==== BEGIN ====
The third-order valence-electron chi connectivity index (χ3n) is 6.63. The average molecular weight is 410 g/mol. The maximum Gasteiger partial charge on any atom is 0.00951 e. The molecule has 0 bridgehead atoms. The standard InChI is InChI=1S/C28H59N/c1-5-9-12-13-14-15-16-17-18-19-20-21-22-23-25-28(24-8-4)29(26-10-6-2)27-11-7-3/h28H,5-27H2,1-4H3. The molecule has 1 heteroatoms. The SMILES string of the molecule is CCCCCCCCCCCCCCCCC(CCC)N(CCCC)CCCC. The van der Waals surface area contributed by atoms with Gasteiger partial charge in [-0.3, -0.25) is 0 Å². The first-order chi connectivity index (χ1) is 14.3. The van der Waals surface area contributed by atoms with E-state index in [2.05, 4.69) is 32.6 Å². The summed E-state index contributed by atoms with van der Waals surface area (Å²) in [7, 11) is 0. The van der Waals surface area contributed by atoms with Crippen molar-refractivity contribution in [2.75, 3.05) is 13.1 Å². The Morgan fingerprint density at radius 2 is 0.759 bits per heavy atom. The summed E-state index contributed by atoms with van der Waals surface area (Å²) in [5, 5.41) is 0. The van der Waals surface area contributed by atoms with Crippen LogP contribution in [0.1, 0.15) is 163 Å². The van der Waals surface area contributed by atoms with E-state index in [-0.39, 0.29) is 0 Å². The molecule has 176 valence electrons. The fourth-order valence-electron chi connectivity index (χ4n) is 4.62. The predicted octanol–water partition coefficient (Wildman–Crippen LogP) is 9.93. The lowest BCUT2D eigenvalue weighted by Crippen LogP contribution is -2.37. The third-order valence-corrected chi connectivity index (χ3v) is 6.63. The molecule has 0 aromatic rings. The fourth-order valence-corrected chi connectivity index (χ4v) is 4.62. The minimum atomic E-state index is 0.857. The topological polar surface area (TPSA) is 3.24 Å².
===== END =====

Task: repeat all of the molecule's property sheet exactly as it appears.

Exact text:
The third-order valence-electron chi connectivity index (χ3n) is 6.63. The average molecular weight is 410 g/mol. The maximum Gasteiger partial charge on any atom is 0.00951 e. The molecule has 0 bridgehead atoms. The standard InChI is InChI=1S/C28H59N/c1-5-9-12-13-14-15-16-17-18-19-20-21-22-23-25-28(24-8-4)29(26-10-6-2)27-11-7-3/h28H,5-27H2,1-4H3. The molecule has 1 heteroatoms. The SMILES string of the molecule is CCCCCCCCCCCCCCCCC(CCC)N(CCCC)CCCC. The van der Waals surface area contributed by atoms with Gasteiger partial charge in [-0.3, -0.25) is 0 Å². The first-order chi connectivity index (χ1) is 14.3. The van der Waals surface area contributed by atoms with E-state index in [2.05, 4.69) is 32.6 Å². The summed E-state index contributed by atoms with van der Waals surface area (Å²) in [7, 11) is 0. The van der Waals surface area contributed by atoms with Crippen molar-refractivity contribution in [2.75, 3.05) is 13.1 Å². The Morgan fingerprint density at radius 2 is 0.759 bits per heavy atom. The summed E-state index contributed by atoms with van der Waals surface area (Å²) in [5, 5.41) is 0. The van der Waals surface area contributed by atoms with Crippen LogP contribution in [0.1, 0.15) is 163 Å². The van der Waals surface area contributed by atoms with E-state index in [-0.39, 0.29) is 0 Å². The molecule has 176 valence electrons. The fourth-order valence-electron chi connectivity index (χ4n) is 4.62. The predicted octanol–water partition coefficient (Wildman–Crippen LogP) is 9.93. The lowest BCUT2D eigenvalue weighted by Crippen LogP contribution is -2.37. The third-order valence-corrected chi connectivity index (χ3v) is 6.63. The molecule has 0 aromatic rings. The fourth-order valence-corrected chi connectivity index (χ4v) is 4.62. The minimum atomic E-state index is 0.857. The topological polar surface area (TPSA) is 3.24 Å².